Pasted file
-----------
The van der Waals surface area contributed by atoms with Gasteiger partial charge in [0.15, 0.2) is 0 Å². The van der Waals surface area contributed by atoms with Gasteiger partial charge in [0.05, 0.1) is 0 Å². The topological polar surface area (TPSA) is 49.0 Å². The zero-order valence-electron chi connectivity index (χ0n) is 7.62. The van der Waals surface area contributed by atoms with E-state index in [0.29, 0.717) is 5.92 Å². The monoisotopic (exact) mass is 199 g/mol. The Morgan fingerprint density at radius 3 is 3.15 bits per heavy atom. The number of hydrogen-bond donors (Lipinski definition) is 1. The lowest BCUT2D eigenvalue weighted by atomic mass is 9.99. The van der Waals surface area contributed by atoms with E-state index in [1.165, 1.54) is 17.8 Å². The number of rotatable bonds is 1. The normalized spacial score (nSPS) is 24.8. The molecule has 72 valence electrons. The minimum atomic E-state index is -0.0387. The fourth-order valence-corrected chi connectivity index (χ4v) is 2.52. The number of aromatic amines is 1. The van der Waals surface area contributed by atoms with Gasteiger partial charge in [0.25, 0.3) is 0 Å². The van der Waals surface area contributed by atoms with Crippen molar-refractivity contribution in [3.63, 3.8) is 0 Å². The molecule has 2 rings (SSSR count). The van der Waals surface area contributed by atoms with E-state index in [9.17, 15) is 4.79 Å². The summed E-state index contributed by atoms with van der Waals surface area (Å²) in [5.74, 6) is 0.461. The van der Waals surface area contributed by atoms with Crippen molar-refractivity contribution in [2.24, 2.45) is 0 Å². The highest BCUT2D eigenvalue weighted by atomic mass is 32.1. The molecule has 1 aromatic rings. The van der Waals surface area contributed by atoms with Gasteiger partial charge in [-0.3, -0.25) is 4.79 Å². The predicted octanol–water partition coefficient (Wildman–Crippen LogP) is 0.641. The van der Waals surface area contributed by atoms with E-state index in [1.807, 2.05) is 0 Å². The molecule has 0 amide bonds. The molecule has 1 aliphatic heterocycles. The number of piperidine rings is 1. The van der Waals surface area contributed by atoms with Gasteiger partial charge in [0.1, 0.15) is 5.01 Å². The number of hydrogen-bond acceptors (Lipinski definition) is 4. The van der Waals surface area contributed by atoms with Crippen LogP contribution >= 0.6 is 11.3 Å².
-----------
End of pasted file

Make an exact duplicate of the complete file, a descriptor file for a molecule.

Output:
The van der Waals surface area contributed by atoms with Gasteiger partial charge in [0.15, 0.2) is 0 Å². The van der Waals surface area contributed by atoms with Gasteiger partial charge in [0.05, 0.1) is 0 Å². The topological polar surface area (TPSA) is 49.0 Å². The zero-order valence-electron chi connectivity index (χ0n) is 7.62. The van der Waals surface area contributed by atoms with E-state index in [0.29, 0.717) is 5.92 Å². The monoisotopic (exact) mass is 199 g/mol. The Morgan fingerprint density at radius 3 is 3.15 bits per heavy atom. The number of hydrogen-bond donors (Lipinski definition) is 1. The lowest BCUT2D eigenvalue weighted by atomic mass is 9.99. The van der Waals surface area contributed by atoms with E-state index in [1.165, 1.54) is 17.8 Å². The number of rotatable bonds is 1. The normalized spacial score (nSPS) is 24.8. The molecule has 72 valence electrons. The minimum atomic E-state index is -0.0387. The fourth-order valence-corrected chi connectivity index (χ4v) is 2.52. The number of aromatic amines is 1. The van der Waals surface area contributed by atoms with Gasteiger partial charge in [0.25, 0.3) is 0 Å². The van der Waals surface area contributed by atoms with Crippen molar-refractivity contribution in [3.63, 3.8) is 0 Å². The molecule has 2 rings (SSSR count). The van der Waals surface area contributed by atoms with E-state index in [9.17, 15) is 4.79 Å². The summed E-state index contributed by atoms with van der Waals surface area (Å²) in [5.74, 6) is 0.461. The van der Waals surface area contributed by atoms with Crippen molar-refractivity contribution in [2.24, 2.45) is 0 Å². The highest BCUT2D eigenvalue weighted by atomic mass is 32.1. The molecule has 1 aromatic rings. The van der Waals surface area contributed by atoms with Gasteiger partial charge in [-0.3, -0.25) is 4.79 Å². The predicted octanol–water partition coefficient (Wildman–Crippen LogP) is 0.641. The van der Waals surface area contributed by atoms with E-state index in [1.807, 2.05) is 0 Å². The molecule has 0 amide bonds. The molecule has 1 aliphatic heterocycles. The number of piperidine rings is 1. The van der Waals surface area contributed by atoms with Gasteiger partial charge in [0.1, 0.15) is 5.01 Å². The number of hydrogen-bond acceptors (Lipinski definition) is 4. The van der Waals surface area contributed by atoms with Crippen LogP contribution >= 0.6 is 11.3 Å².